1.1 Background of Study
Water is a resource that is becoming increasingly scarce and needs to be sustained globally and locally. One of the most serious problems faced by billions of people today is the availability of freshwater. The importance of water supply for domestic uses cannot be compromised not only because of its social and economic values but also because water-based sources of livelihoods have become critical to the survival and health of most rural households, providing valuable contributions to rural livelihoods (Bain, Cronk, Hossain, Bonjour, Onda, Wright, Yang, Slaymaker, Hunter, Pruss-Ustun, and Bartram, 2014). Water is therefore a very strategic socio-economic asset especially in poor economies where wealth and survival are measured by the level of access to water. It has been estimated that 1.2 billion people have no water within 400m of their dwelling (Grant., Mill, Holbrook, Lymburner, McTavish, and Sundby, 2002).
According to WHO/UNICEF (2004) water coverage refers to the proportion of the population using improved sources of drinking water. It is based on the principle that an improved source of water is designed to deliver water to a certain number of people. Again, rural water coverage and access are terms that have been used interchangeably and have been defined differently by different practitioners. Rural water coverage is often calculated by multiplying the number of each safe water point by the number of people who should be served by those water points. However, coverage may not give an accurate estimate of access due to functionality and distance to the water source(s). For example, it could be assumed that the water point can serve a particular number of people but the the number actually having access could be very different (IIDL, 2008). The Ministry of Local Government and Housing, Zambia defined access to water in rural areas based on the ability of people to collect at least a minimum of 25 liters of water per person per day for domestic purposes all year round, and also walk less than 500 meters to the water point (Musanda, 2004; Village Water, 2010). This could be a good definition, but some raised the issue that queuing at the water point can sometimes take time. For instance, in Mozambique, 30 minutes’ round trip which included going to the water point, queuing, fetching the water, and returning home were added as additional criteria for water access to be made.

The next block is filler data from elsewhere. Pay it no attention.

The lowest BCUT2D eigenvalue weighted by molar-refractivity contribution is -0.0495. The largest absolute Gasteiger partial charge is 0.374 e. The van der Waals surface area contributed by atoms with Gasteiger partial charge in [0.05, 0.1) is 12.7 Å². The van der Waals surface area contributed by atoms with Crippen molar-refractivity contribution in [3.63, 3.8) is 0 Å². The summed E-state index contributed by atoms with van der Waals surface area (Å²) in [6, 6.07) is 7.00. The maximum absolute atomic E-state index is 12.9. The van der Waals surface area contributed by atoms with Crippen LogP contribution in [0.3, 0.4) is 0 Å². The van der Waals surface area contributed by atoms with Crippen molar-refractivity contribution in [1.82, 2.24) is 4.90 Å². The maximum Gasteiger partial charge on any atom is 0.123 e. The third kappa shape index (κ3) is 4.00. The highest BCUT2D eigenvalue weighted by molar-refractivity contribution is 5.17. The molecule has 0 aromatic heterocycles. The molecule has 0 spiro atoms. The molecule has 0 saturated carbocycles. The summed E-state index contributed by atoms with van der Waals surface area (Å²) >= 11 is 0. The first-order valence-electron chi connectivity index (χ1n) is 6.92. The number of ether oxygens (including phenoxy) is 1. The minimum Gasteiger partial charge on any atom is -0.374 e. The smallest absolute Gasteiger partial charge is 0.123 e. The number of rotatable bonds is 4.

UNICEF/WHO (2004) broadly defined rural water access as the availability of at least 20 liters per person per day from an improved source within one kilometer of the user’s dwelling. The standard for Nigeria according to the National Water Supply and Sanitation Policy (NWSSP, 2000) is that access to rural water supply should guarantee a minimum level of service, 30 liters per capita per day within 250 meters of the community of 150 to 5000 people, serving about 250-500 persons per point in the rural households. Inaccessibility and unequal access to safe water supply can constrain the inclusiveness of growth and thus result in a low standard of living among the rural people (Yange, Bain, Bartrum, Pedley, and Wright, (2013). In the circumstances where access is denied, the community as well as individual standard of living and productivity become drastically reduced. Governments and organizations all over the world have realized that sustainable water and wastewater management is a necessary component of functioning communities. On the other hand, since the dawn of human civilization, people have been struggling with rivers in order to prevent flooding and secure adequate freshwater supply with acceptable water quality. The capacity of mankind to control and harness natural resources has increased enormously with the rapid development of society and technology in the past century. By now, people have transformed many natural landscapes and aquatic ecosystems by means of hydraulic engineering projects such as dams, irrigation systems, and large-scale water transfer (Song, 2012).